I Try to Work With These People. Scientists, Citizen Science, and Public Engagement

Sunday, 15 February 2015
Exhibit Hall (San Jose Convention Center)
Jennifer Shirk, Cornell University, Ithaca, NY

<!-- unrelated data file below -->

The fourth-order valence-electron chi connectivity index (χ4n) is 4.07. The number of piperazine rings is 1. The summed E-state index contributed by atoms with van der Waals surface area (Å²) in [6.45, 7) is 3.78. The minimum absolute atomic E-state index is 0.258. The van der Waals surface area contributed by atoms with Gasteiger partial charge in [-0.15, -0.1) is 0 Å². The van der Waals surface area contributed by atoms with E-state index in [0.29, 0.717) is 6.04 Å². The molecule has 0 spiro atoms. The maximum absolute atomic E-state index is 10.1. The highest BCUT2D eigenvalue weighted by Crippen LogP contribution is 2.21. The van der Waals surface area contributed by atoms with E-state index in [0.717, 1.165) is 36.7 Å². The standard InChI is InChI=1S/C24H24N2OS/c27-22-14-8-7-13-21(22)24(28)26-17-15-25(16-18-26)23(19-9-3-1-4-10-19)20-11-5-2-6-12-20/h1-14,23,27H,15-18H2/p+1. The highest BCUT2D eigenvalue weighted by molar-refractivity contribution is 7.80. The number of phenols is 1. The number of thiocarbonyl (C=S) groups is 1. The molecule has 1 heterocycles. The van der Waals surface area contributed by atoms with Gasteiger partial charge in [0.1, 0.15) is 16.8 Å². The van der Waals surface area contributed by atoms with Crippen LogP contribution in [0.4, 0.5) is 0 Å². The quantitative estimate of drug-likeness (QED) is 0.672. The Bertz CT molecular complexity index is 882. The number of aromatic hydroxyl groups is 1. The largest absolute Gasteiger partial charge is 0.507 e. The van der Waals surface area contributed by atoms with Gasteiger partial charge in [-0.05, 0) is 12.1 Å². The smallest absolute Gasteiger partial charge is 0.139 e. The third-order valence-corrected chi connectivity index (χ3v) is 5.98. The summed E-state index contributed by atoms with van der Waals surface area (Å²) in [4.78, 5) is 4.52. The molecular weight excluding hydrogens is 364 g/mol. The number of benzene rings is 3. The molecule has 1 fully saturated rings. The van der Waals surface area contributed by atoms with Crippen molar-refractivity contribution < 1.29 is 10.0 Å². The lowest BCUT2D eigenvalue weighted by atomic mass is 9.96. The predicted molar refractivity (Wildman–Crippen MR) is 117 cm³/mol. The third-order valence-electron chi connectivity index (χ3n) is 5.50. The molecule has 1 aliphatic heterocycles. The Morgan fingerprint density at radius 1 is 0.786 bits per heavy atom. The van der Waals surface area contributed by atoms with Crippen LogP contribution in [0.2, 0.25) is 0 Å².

Scientists working with citizen science have the opportunity to engage with the public as part of their projects. Commonly accepted public engagement roles for scientists, as traditionally impartial, technical experts, are those of reporting and interpreting research. These roles, however, line up with the deficit model of public engagement; an approach that research suggests has limited impact, particularly in contexts where scientists may have interests in influencing action or change. We explore the interests scientists articulate and the roles they take on when engaging the public in socially complex conservation contexts as part of their citizen science. We conducted in-depth interviews with nine PhD scientists who demonstrated sustained involvement with citizen science initiatives as part of their careers, criteria that suggest professional investment in the research outcomes of their citizen science work. A semi-structured script specifically invited narrative accounts, not reports, through the use of open-ended prompts (e.g., “Tell me how you became involved in this work”). Interviews were recorded and transcripts were used to construct first-person “practitioner profiles” for narrative interpretation of the interests scientists articulate and the roles they describe throughout their various citizen science activities. Despite traditions that want to portray scientists as conducting clinically detached and technically minded research, these narratives reveal scientists who are productively stepping into additional, relational roles. They show us scientists engaging with the public, not just reporting and interpreting their science. They are engaging diverse values, listening and responding, and facilitating learning and action – integrated, relational work. Although the roles they take on differ, these individuals arguably see and value building relationships as relevant to the work of conservation. While these roles are distinct from conducting scientific research, the narratives show us ways that such additional roles can be commensurate with – and in some cases essential to – roles in the production of knowledge. These narratives enrich and complicate theoretical understandings of appropriate roles for scientists in relationship to the public. They invite consideration of shared social and scientific purposes, and how relationships can serve to balance research rigor and relevance. They show us that it is possible to make a space for relational work while still conducting technical scientific research as part of a multidimensional practice.